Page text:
LRD: I’m in awe of people who become parents and take it seriously, like my friends and my sister. I’m no one’s mother. I have a dog. I started writing this story ten years ago, so maybe I was exploring the what-if of parenthood that I was not choosing.  Probably more likely, I was looking around at what my friends were choosing, and thinking what-if… that’s how the writer-brain works. You write what you know but you write what you don’t know, too.

MO: Without giving away anything about the ending, it seems like the theme of the story is personal change. Your main character has transformed her identity before, but the act of running has, in a way, restricted her identity into a mere alias, while those characters the reader expects to be frozen in time have actually changed significantly over time. To ask the broadest question possible, can any of us really change?

LRD: I think we can, in some ways. Just as a for-instance, I used to be very shy. I would have done anything to avoid public speaking. At one point I had given up writing for five years, just by letting time pass me by. And now my daily life is that I write fiction and then go talk to strangers about it.

In the book, I was careful (I hope) to leave some of these calls up to the reader. Anna doesn’t make these judgments, either, but she makes room for the judgments to be made.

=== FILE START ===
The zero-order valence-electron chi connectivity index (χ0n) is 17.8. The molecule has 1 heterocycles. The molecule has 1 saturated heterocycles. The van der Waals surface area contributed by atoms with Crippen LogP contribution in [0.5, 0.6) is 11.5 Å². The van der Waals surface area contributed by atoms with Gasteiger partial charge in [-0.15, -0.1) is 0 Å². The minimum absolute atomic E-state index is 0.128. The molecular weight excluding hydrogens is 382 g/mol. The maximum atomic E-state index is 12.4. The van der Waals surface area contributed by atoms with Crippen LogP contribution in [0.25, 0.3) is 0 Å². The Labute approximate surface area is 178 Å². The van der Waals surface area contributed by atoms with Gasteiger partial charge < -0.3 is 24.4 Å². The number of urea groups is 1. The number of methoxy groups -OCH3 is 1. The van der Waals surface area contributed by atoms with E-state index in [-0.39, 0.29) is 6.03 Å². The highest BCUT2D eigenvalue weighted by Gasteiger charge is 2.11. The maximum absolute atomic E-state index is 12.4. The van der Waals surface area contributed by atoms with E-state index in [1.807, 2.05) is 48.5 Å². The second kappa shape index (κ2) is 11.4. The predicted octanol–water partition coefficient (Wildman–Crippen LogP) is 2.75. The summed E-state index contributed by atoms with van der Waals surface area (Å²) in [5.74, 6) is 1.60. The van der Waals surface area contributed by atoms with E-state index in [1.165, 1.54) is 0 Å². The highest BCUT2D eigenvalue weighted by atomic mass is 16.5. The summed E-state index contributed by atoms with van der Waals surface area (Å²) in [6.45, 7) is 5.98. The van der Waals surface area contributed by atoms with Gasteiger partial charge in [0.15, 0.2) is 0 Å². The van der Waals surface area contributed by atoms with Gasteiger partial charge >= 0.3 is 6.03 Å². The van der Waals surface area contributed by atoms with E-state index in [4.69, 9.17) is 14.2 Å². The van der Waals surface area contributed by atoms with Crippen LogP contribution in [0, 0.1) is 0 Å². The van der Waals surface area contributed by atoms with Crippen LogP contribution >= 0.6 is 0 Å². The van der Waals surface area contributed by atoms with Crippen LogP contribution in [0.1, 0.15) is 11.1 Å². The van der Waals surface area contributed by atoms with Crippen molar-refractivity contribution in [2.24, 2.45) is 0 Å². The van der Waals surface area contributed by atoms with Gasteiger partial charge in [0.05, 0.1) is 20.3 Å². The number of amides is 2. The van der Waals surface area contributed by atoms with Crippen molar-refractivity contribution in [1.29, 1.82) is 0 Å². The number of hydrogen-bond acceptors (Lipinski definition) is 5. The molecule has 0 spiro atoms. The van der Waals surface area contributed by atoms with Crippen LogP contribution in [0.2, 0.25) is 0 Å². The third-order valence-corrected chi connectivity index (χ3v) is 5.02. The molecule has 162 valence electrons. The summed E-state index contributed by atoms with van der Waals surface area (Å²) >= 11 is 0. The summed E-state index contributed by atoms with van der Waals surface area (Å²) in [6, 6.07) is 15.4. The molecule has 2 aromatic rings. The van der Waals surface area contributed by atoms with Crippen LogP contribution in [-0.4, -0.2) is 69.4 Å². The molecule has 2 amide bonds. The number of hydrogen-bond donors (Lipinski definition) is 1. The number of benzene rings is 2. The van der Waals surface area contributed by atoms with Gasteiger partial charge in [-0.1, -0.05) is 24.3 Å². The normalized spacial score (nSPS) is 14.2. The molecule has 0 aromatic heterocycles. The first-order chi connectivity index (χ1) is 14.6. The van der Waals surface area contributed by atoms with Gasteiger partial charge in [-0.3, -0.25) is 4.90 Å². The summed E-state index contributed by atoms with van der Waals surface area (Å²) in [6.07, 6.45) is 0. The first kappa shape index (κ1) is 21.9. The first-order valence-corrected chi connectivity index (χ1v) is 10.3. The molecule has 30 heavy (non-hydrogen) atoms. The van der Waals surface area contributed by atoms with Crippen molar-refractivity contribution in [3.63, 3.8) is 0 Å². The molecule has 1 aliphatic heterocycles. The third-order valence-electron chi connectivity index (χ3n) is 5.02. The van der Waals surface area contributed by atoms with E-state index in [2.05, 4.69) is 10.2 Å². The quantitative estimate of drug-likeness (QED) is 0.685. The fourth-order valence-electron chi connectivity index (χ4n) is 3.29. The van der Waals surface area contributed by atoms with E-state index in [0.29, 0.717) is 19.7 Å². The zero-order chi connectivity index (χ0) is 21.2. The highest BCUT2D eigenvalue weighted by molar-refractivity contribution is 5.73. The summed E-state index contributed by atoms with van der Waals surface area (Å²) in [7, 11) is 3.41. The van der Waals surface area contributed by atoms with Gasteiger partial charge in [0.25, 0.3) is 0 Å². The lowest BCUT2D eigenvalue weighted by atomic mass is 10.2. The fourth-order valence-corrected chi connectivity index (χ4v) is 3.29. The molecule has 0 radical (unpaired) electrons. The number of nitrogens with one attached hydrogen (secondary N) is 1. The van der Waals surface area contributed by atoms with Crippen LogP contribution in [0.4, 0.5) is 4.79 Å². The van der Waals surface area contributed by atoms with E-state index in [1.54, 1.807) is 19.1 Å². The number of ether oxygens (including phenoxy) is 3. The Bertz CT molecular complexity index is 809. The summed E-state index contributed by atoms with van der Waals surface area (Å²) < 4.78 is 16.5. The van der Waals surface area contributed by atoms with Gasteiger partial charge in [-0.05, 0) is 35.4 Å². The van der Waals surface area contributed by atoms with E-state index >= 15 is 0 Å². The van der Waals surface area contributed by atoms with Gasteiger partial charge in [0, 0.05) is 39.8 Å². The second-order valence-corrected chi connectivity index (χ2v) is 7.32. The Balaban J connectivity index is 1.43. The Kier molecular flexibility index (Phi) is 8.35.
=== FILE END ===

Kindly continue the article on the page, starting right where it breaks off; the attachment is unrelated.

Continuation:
MO: Your main character has an intriguing profession – why a handwriting expert, and what kind of research did you do to prepare your character for the role? Should I be glad I’m typing these questions to you rather than hand-writing them?

LRD: Back in 2007 when I was in my master of fine arts program in creative writing, I went to the library to troll for story ideas and came out with a book about handwriting. So handwriting was the origin of the entire story, and the character and everything else came after. I read that book and did some online research. Since the book was written, I’ve had the chance to talk to a handwriting specialist—who says I got it right, good news—but I never took any classes in the subject or anything. I feel like I’m disappointing people when I admit this. So you can send me a handwritten note and I won’t analyze it—I don’t know how.  

I can tell you that when I was deep in the middle of the research, my own handwriting suffered a bit. It sometimes still happens that I’ll be writing something and, mid-word, will get self-conscious and muff whatever I’m writing. Sometimes it’s my own signature.

MO: I’ve followed your crime fiction for a few years now, and I’ve watched your name become increasingly prominent. What did it feel like to win the Mary Higgins Clark award for Little Pretty Things?

LRD: It was amazing, of course, to stand on the Edgars stage accepting an award (the first year the Mary Higgins Clark was given out at the Edgar Awards). I was especially humbled because I had read all the nominated books. Reading Mary Higgins Clark books was part of my writer’s education growing up, so it was extra special to me for that reason.

MO: Your main character has suffered in her past, and in ways that (if I interpret the novel correctly) were known to her small town, yet her neighbors failed to provide her with assistance in confronting the brutality in her life. What did you want to explore about small town violence, and secrets that aren’t really secrets?